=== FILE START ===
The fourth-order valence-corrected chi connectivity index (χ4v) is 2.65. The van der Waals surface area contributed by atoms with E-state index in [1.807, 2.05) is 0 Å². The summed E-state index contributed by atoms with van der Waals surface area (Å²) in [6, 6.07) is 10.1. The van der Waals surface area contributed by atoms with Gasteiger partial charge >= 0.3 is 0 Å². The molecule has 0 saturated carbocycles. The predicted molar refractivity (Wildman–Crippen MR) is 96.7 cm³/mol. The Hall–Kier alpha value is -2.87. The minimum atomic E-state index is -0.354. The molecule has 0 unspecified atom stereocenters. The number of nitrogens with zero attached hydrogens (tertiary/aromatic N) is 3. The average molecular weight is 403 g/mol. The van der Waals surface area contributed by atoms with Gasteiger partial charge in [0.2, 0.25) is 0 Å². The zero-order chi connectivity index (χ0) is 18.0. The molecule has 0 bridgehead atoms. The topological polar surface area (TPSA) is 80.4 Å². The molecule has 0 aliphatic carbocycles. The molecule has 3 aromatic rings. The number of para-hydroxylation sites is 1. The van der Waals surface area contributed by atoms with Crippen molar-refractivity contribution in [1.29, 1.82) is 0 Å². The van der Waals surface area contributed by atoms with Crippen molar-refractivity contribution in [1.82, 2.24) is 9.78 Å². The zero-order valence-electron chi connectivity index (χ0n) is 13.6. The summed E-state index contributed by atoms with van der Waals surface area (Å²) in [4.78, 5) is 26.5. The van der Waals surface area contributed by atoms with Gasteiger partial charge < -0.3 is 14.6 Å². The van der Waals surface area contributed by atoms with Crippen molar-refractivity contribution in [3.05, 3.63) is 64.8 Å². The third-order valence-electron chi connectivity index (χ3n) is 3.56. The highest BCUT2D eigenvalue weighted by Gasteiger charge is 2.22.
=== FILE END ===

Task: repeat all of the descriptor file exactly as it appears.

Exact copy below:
The fourth-order valence-corrected chi connectivity index (χ4v) is 2.65. The van der Waals surface area contributed by atoms with E-state index in [1.807, 2.05) is 0 Å². The summed E-state index contributed by atoms with van der Waals surface area (Å²) in [6, 6.07) is 10.1. The van der Waals surface area contributed by atoms with Gasteiger partial charge >= 0.3 is 0 Å². The molecule has 0 saturated carbocycles. The predicted molar refractivity (Wildman–Crippen MR) is 96.7 cm³/mol. The Hall–Kier alpha value is -2.87. The minimum atomic E-state index is -0.354. The molecule has 0 unspecified atom stereocenters. The number of nitrogens with zero attached hydrogens (tertiary/aromatic N) is 3. The average molecular weight is 403 g/mol. The van der Waals surface area contributed by atoms with Gasteiger partial charge in [0.2, 0.25) is 0 Å². The zero-order chi connectivity index (χ0) is 18.0. The molecule has 0 bridgehead atoms. The topological polar surface area (TPSA) is 80.4 Å². The molecule has 0 aliphatic carbocycles. The molecule has 3 aromatic rings. The number of para-hydroxylation sites is 1. The van der Waals surface area contributed by atoms with Crippen molar-refractivity contribution in [1.29, 1.82) is 0 Å². The van der Waals surface area contributed by atoms with Crippen molar-refractivity contribution in [1.82, 2.24) is 9.78 Å². The zero-order valence-electron chi connectivity index (χ0n) is 13.6. The summed E-state index contributed by atoms with van der Waals surface area (Å²) in [4.78, 5) is 26.5. The van der Waals surface area contributed by atoms with Gasteiger partial charge < -0.3 is 14.6 Å². The van der Waals surface area contributed by atoms with Crippen molar-refractivity contribution in [3.05, 3.63) is 64.8 Å². The third-order valence-electron chi connectivity index (χ3n) is 3.56. The highest BCUT2D eigenvalue weighted by Gasteiger charge is 2.22.